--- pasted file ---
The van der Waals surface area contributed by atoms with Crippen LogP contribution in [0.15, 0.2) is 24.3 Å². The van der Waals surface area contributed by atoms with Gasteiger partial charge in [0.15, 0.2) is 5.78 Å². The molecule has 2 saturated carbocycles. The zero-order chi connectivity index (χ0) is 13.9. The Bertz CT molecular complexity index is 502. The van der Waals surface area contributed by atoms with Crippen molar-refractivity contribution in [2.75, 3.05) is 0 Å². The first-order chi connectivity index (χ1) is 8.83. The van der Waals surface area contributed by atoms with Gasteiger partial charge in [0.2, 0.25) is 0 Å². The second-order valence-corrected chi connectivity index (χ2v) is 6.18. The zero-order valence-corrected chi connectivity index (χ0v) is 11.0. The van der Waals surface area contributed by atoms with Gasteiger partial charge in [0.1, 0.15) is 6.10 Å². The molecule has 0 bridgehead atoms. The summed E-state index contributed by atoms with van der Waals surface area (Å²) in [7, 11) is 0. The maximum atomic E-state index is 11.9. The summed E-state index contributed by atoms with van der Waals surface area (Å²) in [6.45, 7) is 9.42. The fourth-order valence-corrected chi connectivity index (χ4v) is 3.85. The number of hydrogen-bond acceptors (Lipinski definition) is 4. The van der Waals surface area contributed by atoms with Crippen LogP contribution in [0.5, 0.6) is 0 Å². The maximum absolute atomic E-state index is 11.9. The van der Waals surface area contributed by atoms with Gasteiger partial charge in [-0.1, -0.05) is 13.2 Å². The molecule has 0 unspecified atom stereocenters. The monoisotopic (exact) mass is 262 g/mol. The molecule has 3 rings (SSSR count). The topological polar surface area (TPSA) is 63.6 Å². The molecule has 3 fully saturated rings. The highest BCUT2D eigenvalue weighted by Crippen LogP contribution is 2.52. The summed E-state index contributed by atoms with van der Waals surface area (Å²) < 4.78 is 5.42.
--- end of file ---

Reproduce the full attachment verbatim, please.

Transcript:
The van der Waals surface area contributed by atoms with Crippen LogP contribution in [0.15, 0.2) is 24.3 Å². The van der Waals surface area contributed by atoms with Gasteiger partial charge in [0.15, 0.2) is 5.78 Å². The molecule has 2 saturated carbocycles. The zero-order chi connectivity index (χ0) is 13.9. The Bertz CT molecular complexity index is 502. The van der Waals surface area contributed by atoms with Crippen molar-refractivity contribution in [2.75, 3.05) is 0 Å². The first-order chi connectivity index (χ1) is 8.83. The van der Waals surface area contributed by atoms with Gasteiger partial charge in [0.2, 0.25) is 0 Å². The second-order valence-corrected chi connectivity index (χ2v) is 6.18. The zero-order valence-corrected chi connectivity index (χ0v) is 11.0. The van der Waals surface area contributed by atoms with Gasteiger partial charge in [0.1, 0.15) is 6.10 Å². The molecule has 0 bridgehead atoms. The summed E-state index contributed by atoms with van der Waals surface area (Å²) in [7, 11) is 0. The maximum atomic E-state index is 11.9. The summed E-state index contributed by atoms with van der Waals surface area (Å²) in [6.45, 7) is 9.42. The fourth-order valence-corrected chi connectivity index (χ4v) is 3.85. The number of hydrogen-bond acceptors (Lipinski definition) is 4. The van der Waals surface area contributed by atoms with Crippen LogP contribution in [0.5, 0.6) is 0 Å². The maximum absolute atomic E-state index is 11.9. The van der Waals surface area contributed by atoms with Gasteiger partial charge in [-0.1, -0.05) is 13.2 Å². The molecule has 0 unspecified atom stereocenters. The monoisotopic (exact) mass is 262 g/mol. The molecule has 3 rings (SSSR count). The topological polar surface area (TPSA) is 63.6 Å². The molecule has 3 fully saturated rings. The highest BCUT2D eigenvalue weighted by Crippen LogP contribution is 2.52. The summed E-state index contributed by atoms with van der Waals surface area (Å²) < 4.78 is 5.42.